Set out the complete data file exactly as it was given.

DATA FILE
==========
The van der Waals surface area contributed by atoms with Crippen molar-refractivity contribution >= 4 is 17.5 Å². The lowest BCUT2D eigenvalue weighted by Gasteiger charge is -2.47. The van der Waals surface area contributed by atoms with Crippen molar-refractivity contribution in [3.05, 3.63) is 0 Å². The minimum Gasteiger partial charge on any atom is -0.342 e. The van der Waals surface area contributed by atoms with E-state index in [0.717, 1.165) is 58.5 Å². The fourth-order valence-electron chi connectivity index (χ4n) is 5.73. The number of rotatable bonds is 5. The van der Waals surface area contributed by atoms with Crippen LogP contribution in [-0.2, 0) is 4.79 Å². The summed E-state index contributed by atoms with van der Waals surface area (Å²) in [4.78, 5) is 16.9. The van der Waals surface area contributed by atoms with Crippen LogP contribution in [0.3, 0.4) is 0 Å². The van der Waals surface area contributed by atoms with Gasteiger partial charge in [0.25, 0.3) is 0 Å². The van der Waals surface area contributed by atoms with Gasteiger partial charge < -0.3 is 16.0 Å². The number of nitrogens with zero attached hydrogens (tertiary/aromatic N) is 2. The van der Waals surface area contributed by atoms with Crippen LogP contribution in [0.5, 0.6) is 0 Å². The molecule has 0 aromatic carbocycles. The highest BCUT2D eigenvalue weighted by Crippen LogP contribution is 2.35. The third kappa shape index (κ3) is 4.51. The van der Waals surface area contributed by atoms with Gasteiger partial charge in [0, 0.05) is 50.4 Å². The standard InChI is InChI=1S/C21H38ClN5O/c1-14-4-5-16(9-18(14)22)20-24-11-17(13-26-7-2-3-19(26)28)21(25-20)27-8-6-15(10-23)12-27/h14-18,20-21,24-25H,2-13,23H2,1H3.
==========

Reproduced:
The van der Waals surface area contributed by atoms with Crippen molar-refractivity contribution >= 4 is 17.5 Å². The lowest BCUT2D eigenvalue weighted by Gasteiger charge is -2.47. The van der Waals surface area contributed by atoms with Crippen molar-refractivity contribution in [3.05, 3.63) is 0 Å². The minimum Gasteiger partial charge on any atom is -0.342 e. The van der Waals surface area contributed by atoms with E-state index in [0.717, 1.165) is 58.5 Å². The fourth-order valence-electron chi connectivity index (χ4n) is 5.73. The number of rotatable bonds is 5. The van der Waals surface area contributed by atoms with Crippen LogP contribution in [-0.2, 0) is 4.79 Å². The summed E-state index contributed by atoms with van der Waals surface area (Å²) in [4.78, 5) is 16.9. The van der Waals surface area contributed by atoms with Crippen LogP contribution in [0.3, 0.4) is 0 Å². The van der Waals surface area contributed by atoms with Gasteiger partial charge in [0.25, 0.3) is 0 Å². The van der Waals surface area contributed by atoms with Gasteiger partial charge < -0.3 is 16.0 Å². The number of nitrogens with zero attached hydrogens (tertiary/aromatic N) is 2. The van der Waals surface area contributed by atoms with Crippen LogP contribution in [0.5, 0.6) is 0 Å². The molecule has 0 aromatic carbocycles. The highest BCUT2D eigenvalue weighted by Crippen LogP contribution is 2.35. The third kappa shape index (κ3) is 4.51. The van der Waals surface area contributed by atoms with Gasteiger partial charge in [0, 0.05) is 50.4 Å². The standard InChI is InChI=1S/C21H38ClN5O/c1-14-4-5-16(9-18(14)22)20-24-11-17(13-26-7-2-3-19(26)28)21(25-20)27-8-6-15(10-23)12-27/h14-18,20-21,24-25H,2-13,23H2,1H3.